Fighting back against chronic pain with a simple, creative, & healthy lifestyle. Inspiring others to become warriors.

Monday, February 12, 2018

5 Side Effects of Chronic Illness that No One Talks About

The next five Monday's I'm going to go in-depth into the 5 Side Effects of Chronic Illness that No One Talks About and ways to help combat them.

When I was diagnosed with Adhesive Arachnoiditis I was unprepared for the permanent changes I was going to have to make.  My disease is rare, no cure, no treatment, progressive, and lifelong.

I definitely did not expect these following side effects and wish I had known some of these before starting my own treatment journey.

My bujo get in shape goals...not losing weight.
Losing weight is just a good side effect.
1. Weight Gain

It's a combination of prescription medicine, stress, eating and overeating your feelings of grief, age, gender, and lack of activity.

You will gain weight.

Next Monday, we will talk about how to lose weight when you have a chronic illness or pain.


2. Hormonal Changes

Gotta love those prescription medicines...and in my case, my actual disease also alters the pituitary gland.

Your medicine might be altering your hormones and/or your thyroid, and if you have been under stress, your adrenal system.

Your thyroid and adrenal system play a major role in hormone production.

For instance, when I got started with my functional and regenerative medicine doctor I had stage 3 adrenal failure.  I had depleted my cortisol levels because of the level of stress I had experienced in the last two years, as well as, my uncontrollable pain levels.


3. Moisture Barrier Depletion

Super, extra dry skin where your moisture barrier is compromised because of the medication you’re taking.  I took 5 steroid packs in a three month period.  Then I was a guinea pig for various other medications to find one or a combination that helped with my pain.

All of the different chemicals in modern prescriptions and the massive amounts in which I was taking them gave my skin a hydrolipidic deficiency.  In other words, it damaged my skin's moisture barrier.

Dry skin is characterized by a lack of water and lipids. As a result, the skin exhibits signs that can have a strong impact on quality of life:

rough to the touch,
less supple,
uncomfortable,
feelings of tightness,
itching,
irritation

If the skin suffers from dryness, it is because it has lost its ability to retain water, which evaporates. Surface lipids, produced in smaller quantities, no longer form a homogeneous barrier.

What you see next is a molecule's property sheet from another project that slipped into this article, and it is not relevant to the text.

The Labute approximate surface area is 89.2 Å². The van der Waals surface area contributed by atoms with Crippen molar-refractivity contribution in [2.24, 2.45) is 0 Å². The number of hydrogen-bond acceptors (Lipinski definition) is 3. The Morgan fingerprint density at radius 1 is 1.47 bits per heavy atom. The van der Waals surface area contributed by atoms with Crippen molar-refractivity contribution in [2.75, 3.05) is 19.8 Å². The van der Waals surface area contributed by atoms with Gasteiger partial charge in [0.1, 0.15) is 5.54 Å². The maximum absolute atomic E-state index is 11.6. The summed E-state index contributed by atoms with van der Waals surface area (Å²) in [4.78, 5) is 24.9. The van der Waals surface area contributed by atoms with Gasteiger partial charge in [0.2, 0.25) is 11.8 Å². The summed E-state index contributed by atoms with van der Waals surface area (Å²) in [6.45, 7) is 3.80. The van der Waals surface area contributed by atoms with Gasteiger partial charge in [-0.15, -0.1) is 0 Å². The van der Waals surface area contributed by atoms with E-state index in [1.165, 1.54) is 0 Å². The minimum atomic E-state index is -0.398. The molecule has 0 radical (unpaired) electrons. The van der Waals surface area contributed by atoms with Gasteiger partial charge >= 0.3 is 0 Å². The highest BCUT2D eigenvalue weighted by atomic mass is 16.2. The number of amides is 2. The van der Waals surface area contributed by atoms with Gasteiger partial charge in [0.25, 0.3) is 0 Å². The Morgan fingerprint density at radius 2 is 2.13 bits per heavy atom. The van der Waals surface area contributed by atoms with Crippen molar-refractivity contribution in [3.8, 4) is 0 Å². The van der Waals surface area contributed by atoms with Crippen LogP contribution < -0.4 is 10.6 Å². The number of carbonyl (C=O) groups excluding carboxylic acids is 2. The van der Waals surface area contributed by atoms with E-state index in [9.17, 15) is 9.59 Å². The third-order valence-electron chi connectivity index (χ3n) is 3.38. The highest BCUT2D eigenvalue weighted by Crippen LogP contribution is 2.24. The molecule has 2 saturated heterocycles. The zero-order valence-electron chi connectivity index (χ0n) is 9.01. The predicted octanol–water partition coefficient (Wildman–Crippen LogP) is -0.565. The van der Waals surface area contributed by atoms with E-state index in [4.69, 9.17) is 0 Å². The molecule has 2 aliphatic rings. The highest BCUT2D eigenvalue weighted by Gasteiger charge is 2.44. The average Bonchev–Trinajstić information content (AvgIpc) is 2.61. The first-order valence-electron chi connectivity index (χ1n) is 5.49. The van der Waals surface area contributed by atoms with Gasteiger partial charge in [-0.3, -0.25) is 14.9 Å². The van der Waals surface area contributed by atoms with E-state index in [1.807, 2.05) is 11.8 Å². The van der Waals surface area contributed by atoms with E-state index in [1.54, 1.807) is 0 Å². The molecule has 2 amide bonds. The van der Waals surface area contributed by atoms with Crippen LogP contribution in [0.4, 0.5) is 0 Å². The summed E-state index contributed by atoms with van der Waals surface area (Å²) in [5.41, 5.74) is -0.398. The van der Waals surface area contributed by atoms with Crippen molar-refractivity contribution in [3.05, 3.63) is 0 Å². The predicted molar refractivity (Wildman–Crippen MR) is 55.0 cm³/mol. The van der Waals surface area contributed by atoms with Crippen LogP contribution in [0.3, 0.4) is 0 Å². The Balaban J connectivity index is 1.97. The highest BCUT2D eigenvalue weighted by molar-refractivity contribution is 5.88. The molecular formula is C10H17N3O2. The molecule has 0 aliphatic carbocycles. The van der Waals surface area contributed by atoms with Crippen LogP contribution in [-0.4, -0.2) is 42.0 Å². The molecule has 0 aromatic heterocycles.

Because the skin barrier no longer performs its function as effectively, it allows external aggressors and irritants (pollution, allergen particles, bacteria, etc.) to penetrate deeper into the skin. Skin thus becomes more vulnerable and reactive, and is more rapidly and more strongly irritated.

If you have a chronic condition, you are already inflamed.  This just adds on more inflammation, unfortunately.

4. Basic Tasks Become Difficult

Getting up, getting ready for the day, emptying the dishwasher, making coffee and breakfast...

Then dying on the couch and not being able to move for the next hour or two depending on the day.

I wasn't prepared for the absolute energy drain that is my chronic lifelong disease. I hate that I can think back to times when my simple morning routine didn't leave me drained for hours.

I have been able to reclaim some of my energy after working hard for a year with diet change, exercise, pain management, and alternative treatments.  I'm still not at the level of normalcy I experienced before Arachnoiditis, but I'm better than I was last year.

5. Addictions Worsen or Comeback

I'm not talking about drug or alcohol addictions, but that is possible and probable if you have had that challenge in the past.

I'm talking about finding any way to make you feel better or happy.

The 'high' factor.

That may come in the form of binging Oreos, weekly trips to Game Stop, new clothes every week or month, the 50 shades of lipstick in your makeup kit, overloading on craft supplies, or all of the above.

You are upset, sad, and grieving.

Experiencing loss of yourself is just like losing a loved one.  Addictive behaviors will show themselves.

Me.  Mine was food, clothes, and new fabric every time I went to JoAnns. It made me feel good at the time, but oh so worse when it came to seeing all the places I spent the money that should definitely go to medical expenses.

Over the next five Monday's I'm going to go in depth about each of these topics and how I have personally dealt with them. Stay tuned for more and sign up under the follow by email to get the content delivered to your inbox.

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